It is the manufacturer's decision whether or not to market a Start Printed Page 40113noncomplying size. Manufacturers who market one size of their product in non child-resistant packaging must also supply the product in popular-sized packages that are child-resistant. If the manufacturer does not comply with this provision, the Commission can require that the product be packaged exclusively in child-resistant packaging. 15 U.S.C. 1473(c).
Child-resistant packaging has also become more “adult-friendly.” In 1995 the Commission issued a revised test method that tests participants aged 50 to 70, rather than 18 to 45 years of age, to ensure that most adults can use child resistant packaging properly. 16 CFR § 1700.20(a)(3)(i).
Comment: One commenter requested that manufacturers and sellers have 18-months advance notice of the effective date of these packaging changes and that they only be implemented for newly manufactured packages (CP01-2).
Response: The packaging regulation as proposed and as issued in final form applies only to a drug granted OTC status as a result of a new drug applications (NDA) or abbreviated new drug application (ANDA) submitted to the FDA on or after the effective date of the final OTC-switch rule. The rule does not affect any product that is approved for OTC sale before that date. The rule does not impact the current production or sale of previously switched products. Therefore the effective date of 180 days after issuance of a final rule should be adequate for companies currently preparing NDA or ANDA submissions requesting OTC status for oral prescriptions.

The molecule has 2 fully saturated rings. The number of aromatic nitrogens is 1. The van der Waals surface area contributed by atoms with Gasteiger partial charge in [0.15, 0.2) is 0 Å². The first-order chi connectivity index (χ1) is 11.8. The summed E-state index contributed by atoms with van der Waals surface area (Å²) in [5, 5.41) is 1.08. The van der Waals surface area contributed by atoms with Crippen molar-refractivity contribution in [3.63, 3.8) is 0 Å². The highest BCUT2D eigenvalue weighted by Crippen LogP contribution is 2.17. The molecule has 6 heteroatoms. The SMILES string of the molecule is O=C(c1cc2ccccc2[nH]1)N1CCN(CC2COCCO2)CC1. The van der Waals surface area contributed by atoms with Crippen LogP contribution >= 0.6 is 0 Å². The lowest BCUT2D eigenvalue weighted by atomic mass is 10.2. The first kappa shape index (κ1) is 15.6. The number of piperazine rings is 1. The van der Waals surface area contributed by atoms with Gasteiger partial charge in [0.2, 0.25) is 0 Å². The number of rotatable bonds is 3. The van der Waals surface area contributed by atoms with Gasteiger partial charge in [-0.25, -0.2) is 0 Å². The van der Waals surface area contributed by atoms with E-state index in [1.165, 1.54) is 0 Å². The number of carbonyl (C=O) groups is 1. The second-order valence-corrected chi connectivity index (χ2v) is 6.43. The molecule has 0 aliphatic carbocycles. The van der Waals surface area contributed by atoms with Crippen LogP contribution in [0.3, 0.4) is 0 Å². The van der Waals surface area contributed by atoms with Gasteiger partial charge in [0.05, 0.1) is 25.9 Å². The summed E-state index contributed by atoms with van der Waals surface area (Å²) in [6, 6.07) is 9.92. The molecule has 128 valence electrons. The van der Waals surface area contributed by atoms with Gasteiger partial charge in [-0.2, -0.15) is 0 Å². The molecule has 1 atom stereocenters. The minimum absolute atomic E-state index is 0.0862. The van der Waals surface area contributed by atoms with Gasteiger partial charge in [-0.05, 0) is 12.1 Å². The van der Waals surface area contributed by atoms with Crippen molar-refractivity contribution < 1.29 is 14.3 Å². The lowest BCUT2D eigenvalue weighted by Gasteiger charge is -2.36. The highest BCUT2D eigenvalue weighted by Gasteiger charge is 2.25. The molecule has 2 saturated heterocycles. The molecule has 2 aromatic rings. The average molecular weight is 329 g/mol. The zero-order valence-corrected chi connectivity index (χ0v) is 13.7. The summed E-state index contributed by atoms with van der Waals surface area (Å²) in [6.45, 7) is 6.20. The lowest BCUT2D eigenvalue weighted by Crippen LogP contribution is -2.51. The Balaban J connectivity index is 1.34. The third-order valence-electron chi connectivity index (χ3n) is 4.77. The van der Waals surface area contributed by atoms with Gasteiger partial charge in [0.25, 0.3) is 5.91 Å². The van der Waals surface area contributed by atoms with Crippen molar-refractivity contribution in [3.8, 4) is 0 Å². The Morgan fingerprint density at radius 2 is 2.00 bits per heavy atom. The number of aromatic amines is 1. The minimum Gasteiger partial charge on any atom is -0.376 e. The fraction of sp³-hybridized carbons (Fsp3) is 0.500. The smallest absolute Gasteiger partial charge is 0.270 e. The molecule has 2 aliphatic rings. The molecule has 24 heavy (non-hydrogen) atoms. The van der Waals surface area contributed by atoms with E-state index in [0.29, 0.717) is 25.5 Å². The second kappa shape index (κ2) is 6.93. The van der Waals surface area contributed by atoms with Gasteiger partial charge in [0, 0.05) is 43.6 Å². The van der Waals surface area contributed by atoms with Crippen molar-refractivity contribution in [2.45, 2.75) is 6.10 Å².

Comment: One commenter requested that a comprehensive list of affected products and ingredients be made available in advance of the effective date (CP01-2).
Response: The CPSC will publish a list of drugs that are affected by the rule as soon as the Agency becomes aware of them. CPSC will work with the FDA to obtain timely notification of approval of oral prescription drugs that are granted OTC status. No oral prescription drug approved for OTC sale (or for which the NDA or ANDA for an OTC switch was submitted) before the effective date is affected by the rule. The list will include only OTC switched drugs for which the NDA or ANDA was submitted on or after the effective date of the final rule.
Comment: One commenter questioned the efficiency of the proposed rule in saving staff resources because of the resources potentially needed to consider requests for exemptions. The commenter stated that it may be just as efficient to continue the practice of considering the need for child-resistant packaging on a case-by-case basis (CP01-3).
Response: The primary goal of this rulemaking is not to save staff resources but to continue to protect children from serious injury from ingesting oral prescription drugs that are granted OTC status and become widely available. This rule eliminates the potential for newly switched oral OTC drugs to be packaged and sold without child-resistant packaging before a decision concerning the continued need for child-resistant packaging is made by the Commission. Furthermore, these drugs were already required to be in child-resistant packaging in their prior, prescription-only form. Finally, it is worth noting that some companies already voluntarily use child-resistant packaging for their “OTC switched” products.
The staff cannot estimate how many petitions for exemption from the child-resistant packaging requirements the Commission will receive.
Comment: Two commenters requested revisions to the Commission's PPPA regulations that define child-resistant unit packaging (CP01-3, 4).